A few weeks ago I had occasion to call a customer service number for assistance with one of my recent purchases. The young woman who answered the phone had a shrill, high-pitched voice, and spoke quickly and incessantly in a monotonous tone, suggesting to me that she was reading from a script. No matter what question I asked her, she repeated the same scripted response. My blood pressure was rising and my patience was wearing thin. No matter what I said, I could not get her to understand what I needed. I finally asked her where she was located, and she said, “The Philippines, but I am very well trained.” I detected some, perhaps understandable, defensiveness in that answer; however, I hesitated to tell her my inner thoughts at that time (being that she was indeed very well trained to read the script, but only the script). Instead I asked to be put through to a supervisor. A few minutes later I heard an American voice: “Hello, this is Mary. How can I help you?” I asked her where she was located, and she said she was in Indiana. My breathing began to normalize, I started to feel more relaxed, and I began my story again—feeling more confident that I was “in good hands” and, this time, would reach a satisfactory resolution.
There are many ways we could unpack this story. We could focus on customer service and discuss the vagaries, and rights and wrongs, of off-shoring; or whether the customer feels heard and the impact of language, accent, tone of voice, and pace of speech on our ability to listen. However, as my main point of focus is on affinity bias, I found myself wondering how often I notice that I am breathing easier around people who are like me. Conversely, I wondered how aware I am of the physiological changes that occur inside me, when I am around people who are different from me, without even realizing they are happening. I venture to suggest that this almost unconscious physiological reaction is impacting trust, inevitably affecting the quality of my relationships, and, perhaps, even having a detrimental effect on the decisions I might make about projects and assignments.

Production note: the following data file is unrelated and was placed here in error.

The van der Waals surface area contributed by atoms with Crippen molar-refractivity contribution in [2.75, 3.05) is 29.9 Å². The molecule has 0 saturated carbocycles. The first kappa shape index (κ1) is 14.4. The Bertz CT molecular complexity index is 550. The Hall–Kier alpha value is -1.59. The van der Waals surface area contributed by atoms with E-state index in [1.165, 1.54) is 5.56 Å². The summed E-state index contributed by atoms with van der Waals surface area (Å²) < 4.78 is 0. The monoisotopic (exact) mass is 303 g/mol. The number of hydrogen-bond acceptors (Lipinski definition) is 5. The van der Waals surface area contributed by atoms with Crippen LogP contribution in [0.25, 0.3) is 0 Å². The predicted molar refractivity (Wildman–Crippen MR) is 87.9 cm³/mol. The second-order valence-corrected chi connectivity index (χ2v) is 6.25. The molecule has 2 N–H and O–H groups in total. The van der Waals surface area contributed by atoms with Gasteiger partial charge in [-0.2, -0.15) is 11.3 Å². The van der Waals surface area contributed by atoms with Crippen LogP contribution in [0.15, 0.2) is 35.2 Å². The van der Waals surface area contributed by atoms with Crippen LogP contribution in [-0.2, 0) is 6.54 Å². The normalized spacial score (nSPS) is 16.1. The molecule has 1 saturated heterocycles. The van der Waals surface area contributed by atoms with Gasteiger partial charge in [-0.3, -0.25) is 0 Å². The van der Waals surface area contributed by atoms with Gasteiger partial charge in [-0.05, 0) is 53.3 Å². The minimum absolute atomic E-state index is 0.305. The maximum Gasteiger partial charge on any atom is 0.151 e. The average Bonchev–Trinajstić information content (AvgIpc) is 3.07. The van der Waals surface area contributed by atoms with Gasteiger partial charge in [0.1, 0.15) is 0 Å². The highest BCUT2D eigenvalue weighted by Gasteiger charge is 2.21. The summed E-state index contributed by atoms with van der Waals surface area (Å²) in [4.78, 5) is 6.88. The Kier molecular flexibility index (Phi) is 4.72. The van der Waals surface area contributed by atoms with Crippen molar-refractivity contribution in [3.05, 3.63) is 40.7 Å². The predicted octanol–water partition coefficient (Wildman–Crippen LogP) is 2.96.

If you accept my premise that affinity bias is part of the human condition and is not going to go away, then the question becomes, “What can be done to ensure that we all behave in an inclusive manner and value diversity?” Results from one of my assessment tools, the Inclusion Skills Measurement (ISM) Profile, suggest that managing conflict across differences and having integrity with our own difference are two areas where we often find the largest skill gap. We are not as comfortable in managing the boundaries across differences as we tell ourselves we are.
Managing affinity bias seems to hold the same challenges as being an inclusive leader in that, in order to breathe more easily with people of difference, we need to get to know them and become comfortable with them. We will never totally rid ourselves of affinity bias, so what we need to do is feel affinity for more people of difference. Perhaps a good way to start would be to pay attention to our reactions and learn to breathe more easily when we are interacting across differences.
Helen Turnbull, PhD
Dr. Helen Turnbull is the CEO of Human Facets LLC and a world recognized thought leader in global inclusion and diversity. She is a member of the Academy of Management, American Psychological Association, American Sociological Association and American Society for Phenomenology; The Neuro-Science Institute for Leaders and the OD Network. Her latest book is “Blind spots: A conversation with Dr. Turnbull about Unconscious Bias”. In May 2013, she spoke at TEDx on “The Illusion of Inclusion” and has recently developed a new model on the complexity of embedding an inclusive workplace culture.